Life for privileged women during the Victorian era was not always easy. Their days were filled with social calls and tea parties and good books. There were strict societal rules for etiquette and propriety. But life in New York was much, much easier than life for the pioneers who braved the Western frontier.
Dorothy Woodruff and Rosamund Underwood were Smith College graduates who were becoming bored with their life. They longed for a bit of adventure and to dedicated their life to practical work that would make a difference. So together, they applied applied to become teachers in the small community of Elkhead, Colorado. They were accepted, and thus, in the summer of 1916, they left their friends, their family, and everything they knew and loved, to travel together to Colorado.
Nearly one hundred years later, Dorothy Wickenden is given her grandmother, Dorothy Woodruff's letters. What the dusty pages of the handwritten pages revealed was fascinating tale of how two courageous young women, travelled West and carved a fruitful life for themselves in the American wilds. She became fascinated with her grandmother's heroic stories and dug deeper into the lives of these fascinating women to write a detailed and factual history of their astounding adventure.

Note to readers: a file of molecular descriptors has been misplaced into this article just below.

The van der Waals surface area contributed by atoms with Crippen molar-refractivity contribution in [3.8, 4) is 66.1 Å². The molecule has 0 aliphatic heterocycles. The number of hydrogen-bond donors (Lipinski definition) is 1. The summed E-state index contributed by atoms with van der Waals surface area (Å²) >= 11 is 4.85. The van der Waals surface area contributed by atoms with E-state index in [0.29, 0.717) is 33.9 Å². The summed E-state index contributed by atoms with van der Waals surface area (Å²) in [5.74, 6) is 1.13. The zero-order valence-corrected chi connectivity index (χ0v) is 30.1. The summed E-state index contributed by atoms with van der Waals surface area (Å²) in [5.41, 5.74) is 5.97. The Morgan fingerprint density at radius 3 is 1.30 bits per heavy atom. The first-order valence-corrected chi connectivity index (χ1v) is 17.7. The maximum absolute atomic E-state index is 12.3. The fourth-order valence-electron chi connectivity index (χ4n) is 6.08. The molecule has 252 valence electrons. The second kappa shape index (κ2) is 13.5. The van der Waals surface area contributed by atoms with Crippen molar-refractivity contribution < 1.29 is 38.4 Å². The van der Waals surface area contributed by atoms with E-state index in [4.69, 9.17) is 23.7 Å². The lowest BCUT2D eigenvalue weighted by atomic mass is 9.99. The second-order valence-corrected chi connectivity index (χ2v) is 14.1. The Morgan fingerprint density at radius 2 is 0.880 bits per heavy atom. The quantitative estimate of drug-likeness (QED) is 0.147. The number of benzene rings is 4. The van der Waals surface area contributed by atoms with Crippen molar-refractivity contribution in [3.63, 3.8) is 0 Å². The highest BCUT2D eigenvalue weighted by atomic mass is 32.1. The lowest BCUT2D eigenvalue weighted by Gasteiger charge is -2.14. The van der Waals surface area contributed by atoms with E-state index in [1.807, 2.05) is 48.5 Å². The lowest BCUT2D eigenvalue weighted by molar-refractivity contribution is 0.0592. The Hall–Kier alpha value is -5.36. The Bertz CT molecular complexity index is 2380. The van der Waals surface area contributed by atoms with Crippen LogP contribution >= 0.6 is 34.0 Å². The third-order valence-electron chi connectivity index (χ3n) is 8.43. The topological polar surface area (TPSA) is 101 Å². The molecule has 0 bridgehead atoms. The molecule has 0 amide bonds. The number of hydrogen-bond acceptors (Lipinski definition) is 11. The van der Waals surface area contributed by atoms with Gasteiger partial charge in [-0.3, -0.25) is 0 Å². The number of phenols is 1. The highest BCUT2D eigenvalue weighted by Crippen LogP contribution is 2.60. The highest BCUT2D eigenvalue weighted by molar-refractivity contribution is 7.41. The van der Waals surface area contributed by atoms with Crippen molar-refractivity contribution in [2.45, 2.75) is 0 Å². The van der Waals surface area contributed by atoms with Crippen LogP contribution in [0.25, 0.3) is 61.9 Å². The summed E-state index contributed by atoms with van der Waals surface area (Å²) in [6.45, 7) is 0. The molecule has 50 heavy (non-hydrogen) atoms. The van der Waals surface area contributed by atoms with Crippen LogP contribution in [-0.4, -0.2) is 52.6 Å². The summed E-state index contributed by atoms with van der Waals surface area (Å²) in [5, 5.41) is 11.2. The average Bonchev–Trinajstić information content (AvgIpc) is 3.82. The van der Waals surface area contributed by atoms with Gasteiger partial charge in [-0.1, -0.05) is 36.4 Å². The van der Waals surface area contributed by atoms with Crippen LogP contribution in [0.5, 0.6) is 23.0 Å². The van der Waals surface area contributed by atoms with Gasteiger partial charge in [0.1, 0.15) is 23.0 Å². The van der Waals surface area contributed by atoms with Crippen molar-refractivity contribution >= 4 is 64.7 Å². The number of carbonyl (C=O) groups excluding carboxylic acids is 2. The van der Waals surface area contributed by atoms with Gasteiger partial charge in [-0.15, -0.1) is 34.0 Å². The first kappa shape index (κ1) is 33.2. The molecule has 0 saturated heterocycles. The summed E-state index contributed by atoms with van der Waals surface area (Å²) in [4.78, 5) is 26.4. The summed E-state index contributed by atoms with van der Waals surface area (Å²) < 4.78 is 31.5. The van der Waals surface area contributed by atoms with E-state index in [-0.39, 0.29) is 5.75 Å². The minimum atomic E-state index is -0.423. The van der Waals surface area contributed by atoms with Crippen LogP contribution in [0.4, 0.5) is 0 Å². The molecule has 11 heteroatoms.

Nothing Daunted: The Unexpected Education of Two Society Girls in the West by Dorothy Wickenden is a non-fiction book about experiences of these two teachers. What was exceptional about this book was the level of research and detail that went into its writing. The author took the time to delve into lesser known details to really bring to life this era. From train schedules to meals to the characters they met along the way, every detail is brought to life. It is an exceptional look at an era long past and will stand as an inspiring record of two women's courage to face rugged challenges and adversity.